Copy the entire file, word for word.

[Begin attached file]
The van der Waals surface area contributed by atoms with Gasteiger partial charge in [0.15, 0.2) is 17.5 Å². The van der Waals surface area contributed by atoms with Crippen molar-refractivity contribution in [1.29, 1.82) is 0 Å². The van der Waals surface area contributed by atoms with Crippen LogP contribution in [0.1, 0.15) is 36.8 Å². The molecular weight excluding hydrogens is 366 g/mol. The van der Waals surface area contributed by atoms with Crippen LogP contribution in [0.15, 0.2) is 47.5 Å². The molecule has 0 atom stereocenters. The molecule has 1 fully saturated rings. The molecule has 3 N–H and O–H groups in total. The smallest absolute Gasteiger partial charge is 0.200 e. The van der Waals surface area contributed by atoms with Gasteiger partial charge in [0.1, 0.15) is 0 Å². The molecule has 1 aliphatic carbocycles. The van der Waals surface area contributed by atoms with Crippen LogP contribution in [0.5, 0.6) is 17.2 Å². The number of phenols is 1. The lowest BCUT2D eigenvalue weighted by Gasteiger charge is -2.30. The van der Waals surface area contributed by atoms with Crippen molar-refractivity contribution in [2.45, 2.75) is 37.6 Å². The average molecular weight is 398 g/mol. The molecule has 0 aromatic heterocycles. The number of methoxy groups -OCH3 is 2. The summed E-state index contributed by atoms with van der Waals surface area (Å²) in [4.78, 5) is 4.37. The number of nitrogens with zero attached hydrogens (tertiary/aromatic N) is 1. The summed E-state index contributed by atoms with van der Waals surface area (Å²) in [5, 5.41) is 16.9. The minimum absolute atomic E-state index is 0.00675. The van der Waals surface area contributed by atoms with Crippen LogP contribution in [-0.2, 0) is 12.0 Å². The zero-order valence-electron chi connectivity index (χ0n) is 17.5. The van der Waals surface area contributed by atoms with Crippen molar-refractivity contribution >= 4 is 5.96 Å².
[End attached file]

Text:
The van der Waals surface area contributed by atoms with Gasteiger partial charge in [0.15, 0.2) is 17.5 Å². The van der Waals surface area contributed by atoms with Crippen molar-refractivity contribution in [1.29, 1.82) is 0 Å². The van der Waals surface area contributed by atoms with Crippen LogP contribution in [0.1, 0.15) is 36.8 Å². The molecular weight excluding hydrogens is 366 g/mol. The van der Waals surface area contributed by atoms with Crippen LogP contribution in [0.15, 0.2) is 47.5 Å². The molecule has 0 atom stereocenters. The molecule has 1 fully saturated rings. The molecule has 3 N–H and O–H groups in total. The smallest absolute Gasteiger partial charge is 0.200 e. The van der Waals surface area contributed by atoms with Gasteiger partial charge in [0.1, 0.15) is 0 Å². The molecule has 1 aliphatic carbocycles. The van der Waals surface area contributed by atoms with Crippen LogP contribution in [0.5, 0.6) is 17.2 Å². The number of phenols is 1. The lowest BCUT2D eigenvalue weighted by Gasteiger charge is -2.30. The van der Waals surface area contributed by atoms with Crippen molar-refractivity contribution in [2.45, 2.75) is 37.6 Å². The average molecular weight is 398 g/mol. The molecule has 0 aromatic heterocycles. The number of methoxy groups -OCH3 is 2. The summed E-state index contributed by atoms with van der Waals surface area (Å²) in [4.78, 5) is 4.37. The number of nitrogens with zero attached hydrogens (tertiary/aromatic N) is 1. The summed E-state index contributed by atoms with van der Waals surface area (Å²) in [5, 5.41) is 16.9. The minimum absolute atomic E-state index is 0.00675. The van der Waals surface area contributed by atoms with Crippen LogP contribution in [-0.2, 0) is 12.0 Å². The zero-order valence-electron chi connectivity index (χ0n) is 17.5. The van der Waals surface area contributed by atoms with Crippen molar-refractivity contribution >= 4 is 5.96 Å².